It's not just your credit card number that hackers want anymore. It's your points.
Marriott International's disclosure on Nov. 30 that it's investigating how hackers siphoned data about 500 million guests is the latest example of fraudsters targeting the $238 billion loyalty industry. Hackers have found it's increasingly easy to access rewards portals and quickly redeem consumers' hard-earned points and miles for gift cards or hotel stays.
"It's very easy for fraudsters to launder loyalty points," said Michael Reitblat, chief executive officer of Forter, a company that helps retailers fight fraud. "More and more organizations are offering loyalty points because it does create repeat-buying habits, but when they're exposed, it becomes a massive liability."
Marriott said that over four years, hackers accessed records on as many as 500 million Starwood hotel guests — data that included, in many cases, passport numbers, travel histories, loyalty program accounts and encrypted credit card data. Marriott bought Starwood Hotels & Resorts Worldwide in 2016 and completed the integration of the two companies earlier this year.
Marriott's shares slumped as much as 6.9% as regulators, investors and customers assessed the fallout from the hack.
Marriott joins the ranks of airlines and hotel chains, such as Hilton Worldwide Holdings and British Airways, that have had to deal with the fallout from data breaches of their loyalty programs.
In the U.S., consumers maintain 3.3 billion memberships in such programs, earning roughly $48 billion worth of points and miles each year, according to Chargebacks911, a risk mitigation firm that helps merchants handle fraud. About 72% of loyalty programs have experienced fraud.
The data associated with these programs has become increasingly valuable to criminals: On the dark web, a consumer's Social Security number often sells for $1, while loyalty-account information can fetch 20 times that, according to data from Experian.
Here's how it works: After a fraudster gains access to a customer's loyalty account, the easiest payoff comes from cashing in points or miles for gift cards or physical goods from the program's shopping portal. In some cases, points will be redeemed for hotel stays or flights, which are later canceled in exchange for a gift card. Unlike credit-card issuers, loyalty-program operators might not be obligated to make defrauded customers whole.
"With a credit-card number, there's a short window of time that a criminal can exercise using that card" before the person calls the issuer to get a replacement, Katherine Keefe, who leads breach response services at insurer Beazley, said. "So there's a really almost a limited amount of damage that can be done there."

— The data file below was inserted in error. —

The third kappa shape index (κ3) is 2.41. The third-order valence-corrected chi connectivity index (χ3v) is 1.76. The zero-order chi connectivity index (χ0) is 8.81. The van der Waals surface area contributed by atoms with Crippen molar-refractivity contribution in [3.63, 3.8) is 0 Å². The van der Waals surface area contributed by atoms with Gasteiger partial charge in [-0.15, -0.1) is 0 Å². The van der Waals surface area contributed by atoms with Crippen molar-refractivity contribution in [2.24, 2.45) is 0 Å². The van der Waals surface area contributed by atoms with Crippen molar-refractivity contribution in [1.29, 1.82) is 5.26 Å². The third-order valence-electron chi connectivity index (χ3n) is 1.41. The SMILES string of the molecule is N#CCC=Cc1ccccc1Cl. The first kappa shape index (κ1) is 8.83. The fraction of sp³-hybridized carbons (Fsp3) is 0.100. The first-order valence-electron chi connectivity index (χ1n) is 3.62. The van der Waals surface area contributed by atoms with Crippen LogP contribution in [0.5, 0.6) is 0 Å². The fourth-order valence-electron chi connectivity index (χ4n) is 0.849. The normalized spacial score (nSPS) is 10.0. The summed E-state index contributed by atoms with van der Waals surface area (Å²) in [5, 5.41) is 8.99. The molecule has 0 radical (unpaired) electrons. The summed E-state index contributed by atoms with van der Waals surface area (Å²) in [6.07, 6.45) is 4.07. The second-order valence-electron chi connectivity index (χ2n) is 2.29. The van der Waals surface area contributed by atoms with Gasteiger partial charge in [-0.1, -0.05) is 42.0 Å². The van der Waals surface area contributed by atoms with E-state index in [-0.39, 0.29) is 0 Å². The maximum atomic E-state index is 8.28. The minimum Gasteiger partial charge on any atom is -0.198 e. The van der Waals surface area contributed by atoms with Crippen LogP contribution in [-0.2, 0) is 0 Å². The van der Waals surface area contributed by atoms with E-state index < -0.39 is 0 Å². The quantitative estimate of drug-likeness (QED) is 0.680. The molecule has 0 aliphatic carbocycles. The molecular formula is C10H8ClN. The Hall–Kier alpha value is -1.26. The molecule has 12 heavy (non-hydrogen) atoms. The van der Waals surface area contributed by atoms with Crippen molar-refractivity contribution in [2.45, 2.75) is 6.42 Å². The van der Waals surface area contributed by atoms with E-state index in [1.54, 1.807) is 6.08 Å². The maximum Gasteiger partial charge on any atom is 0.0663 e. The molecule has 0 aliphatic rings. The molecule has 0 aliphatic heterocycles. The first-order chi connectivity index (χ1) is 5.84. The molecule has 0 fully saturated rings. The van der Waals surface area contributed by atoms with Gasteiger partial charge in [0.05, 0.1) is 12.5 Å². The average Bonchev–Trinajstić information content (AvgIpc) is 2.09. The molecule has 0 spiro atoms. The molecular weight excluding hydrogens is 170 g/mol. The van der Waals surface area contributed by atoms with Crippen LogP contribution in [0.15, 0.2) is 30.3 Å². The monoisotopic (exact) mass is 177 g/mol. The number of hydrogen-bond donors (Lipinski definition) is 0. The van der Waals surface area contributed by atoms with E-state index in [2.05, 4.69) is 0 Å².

Hotels, airlines and retailers often operate at a disadvantage when it comes to combating fraud because they want to make it easy for customers to redeem their rewards — meaning hackers can have an easier time accessing accounts too. Customers also check their loyalty accounts less frequently, meaning they're less likely to notice if their points are stolen.
"This is a brand-new area of concern," said Dave Andreadakis, chief strategy officer at Kobie Marketing, which helps retailers develop loyalty programs. "There's an increased sophistication and education amongst fraudsters that this is something that can be leveraged for fraud."
The rise in loyalty fraud has led to changes in insurance coverage. Some insurers have been adding coverage to help their corporate clients mitigate the financial pain caused by the loss of customers after a hack, according to Lindsey Nelson of CFC Underwriting.
"Where customers can be the largest asset of any organization in terms of its reward and loyalty programs, there can be a severe impact to future sales following the breach, which is something that's overlooked in cyber policies," said Ms. Nelson, CFC's international cyber team leader.
Protection for reputational loss doesn't come with every cyber policy, but more insurers have been offering it in recent years, said Robert Parisi, insurance brokerage Marsh's cyber product leader, who declined to comment on Marriott's situation in particular.